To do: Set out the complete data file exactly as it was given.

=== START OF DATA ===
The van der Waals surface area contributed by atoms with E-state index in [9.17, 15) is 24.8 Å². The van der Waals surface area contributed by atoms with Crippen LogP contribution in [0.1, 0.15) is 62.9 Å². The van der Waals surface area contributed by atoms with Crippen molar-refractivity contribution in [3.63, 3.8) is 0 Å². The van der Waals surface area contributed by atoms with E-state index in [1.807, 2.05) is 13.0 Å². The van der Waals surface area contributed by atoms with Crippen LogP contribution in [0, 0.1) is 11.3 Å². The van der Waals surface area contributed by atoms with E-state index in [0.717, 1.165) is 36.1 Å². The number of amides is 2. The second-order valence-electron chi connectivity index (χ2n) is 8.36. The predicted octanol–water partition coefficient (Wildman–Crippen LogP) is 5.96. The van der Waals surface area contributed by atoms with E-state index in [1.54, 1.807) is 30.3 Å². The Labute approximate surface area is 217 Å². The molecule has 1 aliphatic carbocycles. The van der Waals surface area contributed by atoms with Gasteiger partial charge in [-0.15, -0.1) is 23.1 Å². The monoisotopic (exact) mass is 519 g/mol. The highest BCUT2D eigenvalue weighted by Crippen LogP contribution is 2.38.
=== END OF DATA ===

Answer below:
The van der Waals surface area contributed by atoms with E-state index in [9.17, 15) is 24.8 Å². The van der Waals surface area contributed by atoms with Crippen LogP contribution in [0.1, 0.15) is 62.9 Å². The van der Waals surface area contributed by atoms with Crippen molar-refractivity contribution in [3.63, 3.8) is 0 Å². The van der Waals surface area contributed by atoms with E-state index in [1.807, 2.05) is 13.0 Å². The van der Waals surface area contributed by atoms with Crippen LogP contribution in [0, 0.1) is 11.3 Å². The van der Waals surface area contributed by atoms with E-state index in [0.717, 1.165) is 36.1 Å². The number of amides is 2. The second-order valence-electron chi connectivity index (χ2n) is 8.36. The predicted octanol–water partition coefficient (Wildman–Crippen LogP) is 5.96. The van der Waals surface area contributed by atoms with E-state index in [1.54, 1.807) is 30.3 Å². The Labute approximate surface area is 217 Å². The molecule has 1 aliphatic carbocycles. The van der Waals surface area contributed by atoms with Gasteiger partial charge in [-0.15, -0.1) is 23.1 Å². The monoisotopic (exact) mass is 519 g/mol. The highest BCUT2D eigenvalue weighted by Crippen LogP contribution is 2.38.